Let’s put John Motson in the all-time commentators’ hall of fame

Motty, equal parts man, microphone and sheepskin coat, is finally bowing out. He remains a true master of his trade...

Yesterday was a time of sadness and the end of an illustrious era – and I’m not talking about the release of the Jamie Carragher gobbing video. No, Sunday saw the last ever live match commentary by the mighty John Motson – equal parts man, microphone and sheepskin coat, who is bowing out after almost half a century of shrieking hysterically at penalty area action.

He’ll still be appearing on Match of the Day between now and the end of the season, but as the Motson era has almost drawn to a close, it’s fitting that we put him into a commentators’ hall of fame along with some of the art form’s other living (and dead) legends…

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Probably the first truly great football commentator and certainly the first one ever. McDougall operated in the early 1920s, before TV or even radio football existed. Commentating only at Alloa Athletic home matches, he created an elaborate system of tin cans with string attached to them, so that every fan could hold a can up to their ear and hear him pontificating on the on-pitch action from his vantage point on the roof of the main stand, albeit in an incredibly fuzzy audible manner.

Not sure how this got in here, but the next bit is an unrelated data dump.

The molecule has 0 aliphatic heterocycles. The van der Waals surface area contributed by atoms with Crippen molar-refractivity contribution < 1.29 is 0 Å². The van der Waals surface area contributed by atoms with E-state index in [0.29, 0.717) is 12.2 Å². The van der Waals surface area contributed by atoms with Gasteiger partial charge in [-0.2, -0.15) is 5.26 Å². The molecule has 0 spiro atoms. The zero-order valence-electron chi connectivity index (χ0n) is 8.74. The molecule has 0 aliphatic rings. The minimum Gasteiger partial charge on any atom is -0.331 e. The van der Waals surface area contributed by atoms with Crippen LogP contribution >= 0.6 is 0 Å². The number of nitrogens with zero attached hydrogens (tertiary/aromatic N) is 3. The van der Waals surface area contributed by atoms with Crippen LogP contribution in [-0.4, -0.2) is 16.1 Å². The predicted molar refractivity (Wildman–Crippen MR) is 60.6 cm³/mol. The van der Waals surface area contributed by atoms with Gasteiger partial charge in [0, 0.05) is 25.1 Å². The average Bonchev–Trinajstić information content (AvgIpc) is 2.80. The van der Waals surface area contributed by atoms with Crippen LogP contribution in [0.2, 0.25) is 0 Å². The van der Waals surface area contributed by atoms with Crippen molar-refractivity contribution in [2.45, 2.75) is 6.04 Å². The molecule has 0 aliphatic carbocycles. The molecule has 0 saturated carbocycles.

Also, McDougall had only 25% eyesight and could only offer up guesswork commentary at best. In fact, he was sacked and told to take his complex tin can network away forever in 1925 when he commentated on Alloa v Cowdenbeath while looking at the road that passed by the Recreation Park ground.


A Brazilian commentating icon, Gonzalez-Gonzalez Mendoza was the first man to attempt the classic ‘GOOOOOOOOOOOOOOOOOOOOOOOL’ after a goal had been scored. But it wasn’t something he achieved overnight – his first attempt at it in 1966 was little more than a squeak, but he carried on working at it until he perfected it in 1972, with a world record deployment of the word that was timed at 164 seconds.

Gonzalez-Gonzalez Mendoza put his success down to high-altitude training and steroids but he was forced to retire in 1975 when he coughed up his own larynx 97 seconds into announcing a goal by Vasco da Gama.


German commentator and presenter of top-rated score update show ‘BUNDESBANGER’ for 36 years, Dinger is widely regarded as having had the highest football statistical knowledge of anyone in history. Imagine Jeff Stelling in full flow at 4.35pm on a Saturday but barking in German and at ten times the speed – that’s Dinger.

By 1978, keen-eyed viewers noticed that Dinger’s head was starting to swell, and doctors concluded that the amount of information he retained was causing his skull to swear. On the first day of the 1978-79 season, Dinger appeared on screen wearing a tight-fitting rubber helmet, similar to the sex hat now favoured by Petr Cech.

Dinger’s brain sadly imploded in January 1979, during a 0-0 draw between Hamburg and FC Cologne.


The leading commentator in the short-lived ‘French Surrealist’ commentating movement of the 1960s. Short-lived because they operated on radio and fans found it impossible to comprehend what they were going on about. Here is a transcript of a piece of Tulot’s work from Lyon v Bordeaux in the 1964 Coupe de France final, where he describes Lyon’s second goal.

‘A shaft of light appears in the darkness of the woods. It blinks and disappears, and then returns. Is it light or is it truth? Could it be that the earth is truly flat? Possibly. Probably. But now an owl is here. An owl is here. An owl is here. Nestor Combin, from eight yards. Two nil.’

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